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National Animal Health Monitoring System (NAHMS) Swine 2000 Report Highlights

Livestock Update, October 2001

Allen Harper, Extension Animal Scientist - Swine, Tidewater AREC

The National Animal Health Monitoring System (NAHMS) is a program operated by veterinary and animal science professionals at USDA's Center for Animal Health Monitoring. A primary function of this branch of USDA is to make periodic surveys and assessments of animal health management practices on commercial livestock farms across the United States. The information is made available to producers, livestock service industries, animal health professionals and animal industry educators to assist in improving animal health and productivity.

During the year 2000 NAHMS conducted a broad study of swine operations in 17 leading production states representing 94% of swine production in the country. In August of this year, Part I of this study report was released. This section of the report focused on breeding herd management practices, preventive health practices for weanling pigs to market weight, and certain biosecurity practices. Some brief highlights of the report are as follows.

Breeding Methods. For sites with more than 500 breeding females, slightly more than 85% of sows were bred artificially. For sites with less than 250 breeding females only 15% of sows were bred artificially. Three-fourths (76%) of sows were mated two or more times during estrus. On sites with less than 250 breeding females, 65% of sows and 57% of gilts were pen mated.

Management of Replacement Stock. Forty percent of operations isolated or quarantined new breeding females before introducing them to the resident herd. For replacement boars this figure was 65%. Among those practicing isolation of new stock, 60% had new females and 52% had new boars tested as potential carriers of at least one disease. Primary acclimatization practices for new stock included vaccination for diseases of concern at the site (84%) and exposure to cull females (49%).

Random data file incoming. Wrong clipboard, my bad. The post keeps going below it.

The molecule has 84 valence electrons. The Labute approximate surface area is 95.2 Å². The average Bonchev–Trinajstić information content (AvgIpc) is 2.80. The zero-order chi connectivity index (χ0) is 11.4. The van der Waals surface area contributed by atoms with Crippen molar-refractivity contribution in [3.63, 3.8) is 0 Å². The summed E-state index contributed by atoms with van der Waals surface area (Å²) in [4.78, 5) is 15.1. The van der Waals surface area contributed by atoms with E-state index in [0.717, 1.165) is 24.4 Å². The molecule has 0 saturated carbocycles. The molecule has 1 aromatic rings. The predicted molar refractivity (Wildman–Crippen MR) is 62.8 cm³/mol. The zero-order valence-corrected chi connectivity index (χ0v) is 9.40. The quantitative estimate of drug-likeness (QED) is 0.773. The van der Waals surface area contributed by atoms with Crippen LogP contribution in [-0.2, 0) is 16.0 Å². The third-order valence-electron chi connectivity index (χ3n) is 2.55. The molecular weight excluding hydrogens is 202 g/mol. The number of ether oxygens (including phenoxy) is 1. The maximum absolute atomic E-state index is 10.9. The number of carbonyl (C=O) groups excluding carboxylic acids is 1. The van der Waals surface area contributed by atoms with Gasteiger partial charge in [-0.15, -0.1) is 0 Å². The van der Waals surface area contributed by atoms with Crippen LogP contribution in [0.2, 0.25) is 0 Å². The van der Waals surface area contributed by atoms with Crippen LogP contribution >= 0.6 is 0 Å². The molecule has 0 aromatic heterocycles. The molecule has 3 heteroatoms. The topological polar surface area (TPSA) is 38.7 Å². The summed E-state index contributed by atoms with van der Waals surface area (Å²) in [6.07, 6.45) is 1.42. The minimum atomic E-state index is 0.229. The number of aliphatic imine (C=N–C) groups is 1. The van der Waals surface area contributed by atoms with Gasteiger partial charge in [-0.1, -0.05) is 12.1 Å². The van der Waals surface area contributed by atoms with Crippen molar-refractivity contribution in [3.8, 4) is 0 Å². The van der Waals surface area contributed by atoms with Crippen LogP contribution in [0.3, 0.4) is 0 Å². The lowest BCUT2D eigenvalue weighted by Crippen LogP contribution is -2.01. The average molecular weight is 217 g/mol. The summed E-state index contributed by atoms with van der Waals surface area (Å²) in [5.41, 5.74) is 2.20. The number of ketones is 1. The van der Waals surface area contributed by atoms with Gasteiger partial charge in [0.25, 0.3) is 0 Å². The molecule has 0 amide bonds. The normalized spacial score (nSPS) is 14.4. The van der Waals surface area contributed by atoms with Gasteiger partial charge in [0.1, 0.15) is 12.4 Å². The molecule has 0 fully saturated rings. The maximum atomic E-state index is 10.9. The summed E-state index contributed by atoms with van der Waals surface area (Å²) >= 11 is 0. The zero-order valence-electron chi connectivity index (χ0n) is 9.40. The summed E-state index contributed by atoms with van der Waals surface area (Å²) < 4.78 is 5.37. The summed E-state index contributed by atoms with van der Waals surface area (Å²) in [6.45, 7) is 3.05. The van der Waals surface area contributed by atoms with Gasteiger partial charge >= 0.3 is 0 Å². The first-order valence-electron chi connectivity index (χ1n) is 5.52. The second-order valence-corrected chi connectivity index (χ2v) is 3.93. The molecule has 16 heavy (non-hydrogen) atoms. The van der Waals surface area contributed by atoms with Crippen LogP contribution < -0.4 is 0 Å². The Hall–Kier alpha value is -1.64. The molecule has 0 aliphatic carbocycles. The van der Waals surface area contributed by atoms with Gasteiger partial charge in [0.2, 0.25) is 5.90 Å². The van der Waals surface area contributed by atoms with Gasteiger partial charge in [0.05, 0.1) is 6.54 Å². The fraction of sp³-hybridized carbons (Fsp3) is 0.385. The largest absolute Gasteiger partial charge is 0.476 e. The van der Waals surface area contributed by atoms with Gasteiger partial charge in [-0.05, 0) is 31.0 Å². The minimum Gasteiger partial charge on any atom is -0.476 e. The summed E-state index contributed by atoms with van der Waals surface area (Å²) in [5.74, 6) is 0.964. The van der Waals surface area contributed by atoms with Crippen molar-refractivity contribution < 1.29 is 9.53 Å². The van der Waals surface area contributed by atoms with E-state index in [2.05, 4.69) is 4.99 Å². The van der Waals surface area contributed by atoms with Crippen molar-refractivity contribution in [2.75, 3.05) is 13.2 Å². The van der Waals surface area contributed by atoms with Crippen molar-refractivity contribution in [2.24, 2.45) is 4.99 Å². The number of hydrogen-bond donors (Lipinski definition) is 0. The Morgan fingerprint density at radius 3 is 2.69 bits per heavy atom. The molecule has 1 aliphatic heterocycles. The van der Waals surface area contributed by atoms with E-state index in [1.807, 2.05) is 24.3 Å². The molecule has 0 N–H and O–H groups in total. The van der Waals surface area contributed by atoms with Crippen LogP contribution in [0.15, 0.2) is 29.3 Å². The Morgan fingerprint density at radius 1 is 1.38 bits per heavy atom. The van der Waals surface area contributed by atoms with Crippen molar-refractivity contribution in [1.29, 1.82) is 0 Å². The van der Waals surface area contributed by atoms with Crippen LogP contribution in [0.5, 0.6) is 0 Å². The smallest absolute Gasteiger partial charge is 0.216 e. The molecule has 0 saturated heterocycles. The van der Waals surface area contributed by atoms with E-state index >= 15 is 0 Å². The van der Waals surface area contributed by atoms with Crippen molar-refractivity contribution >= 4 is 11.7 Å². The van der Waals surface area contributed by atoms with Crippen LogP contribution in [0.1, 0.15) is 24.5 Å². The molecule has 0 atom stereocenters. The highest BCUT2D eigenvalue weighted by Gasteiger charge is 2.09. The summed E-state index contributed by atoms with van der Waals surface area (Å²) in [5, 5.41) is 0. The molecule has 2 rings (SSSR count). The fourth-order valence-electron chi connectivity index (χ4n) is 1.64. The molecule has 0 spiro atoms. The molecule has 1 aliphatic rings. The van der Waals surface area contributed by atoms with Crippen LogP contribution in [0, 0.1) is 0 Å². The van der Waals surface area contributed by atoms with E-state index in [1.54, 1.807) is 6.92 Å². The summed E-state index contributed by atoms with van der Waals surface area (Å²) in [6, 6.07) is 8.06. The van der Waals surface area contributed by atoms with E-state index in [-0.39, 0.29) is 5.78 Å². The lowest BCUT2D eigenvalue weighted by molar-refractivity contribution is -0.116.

Antibiotic Use in Weaned Growing Pigs. Antibiotic use as a "preventive" health practice was quite extensive. In weaned, growing pigs, 80% received feed additive antibiotics during some phase of the production cycle. Antibiotics were also provided via injections (44%), in the drinking water (27%) and by oral dosing (7%). This is interesting data considering the fact that the Food and Drug Administration and other health agencies are calling for a review of routine use of antibiotics in swine and poultry production.

Death and Culling Losses in Breeding Herds. The average annual gilt and sow death loss ranged from 5% to 7.4%, and tended to be greater on larger than on smaller operations. The average culling rate for sows was 18%. Principle reasons for culling included age (42%), reproductive failure (21%) and lameness (16%).

Biosecurity Practices. About two-thirds of sites restricted entry to the operation to employees only. Of the sites that did not restrict entry, only 23% required a 24-hour "no-swine-contact" policy. The most frequent means of rodent control was the use of baits and poisons (88% of sites). The keeping of cats has been associated with transfer of toxoplasmosis and other diseases but they were used on 68% of smaller herd sites (less than 2000 head) for assistance in rodent control. Presence of cats was much less at large herd sites.

Just over 56% of sites allowed trucks to enter the perimeter of the farm. Smaller sights were less restrictive to truck entry than larger sites. For dead pig disposal, composting was used extensively for pre-weaning pigs (23%). For larger hogs, burial (38%) and rendering (45%) were used more extensively.

Other components of the NAHMS Swine 2000 report will be released as the results become finalized. Full-length NAHMS reports are available on the Internet at

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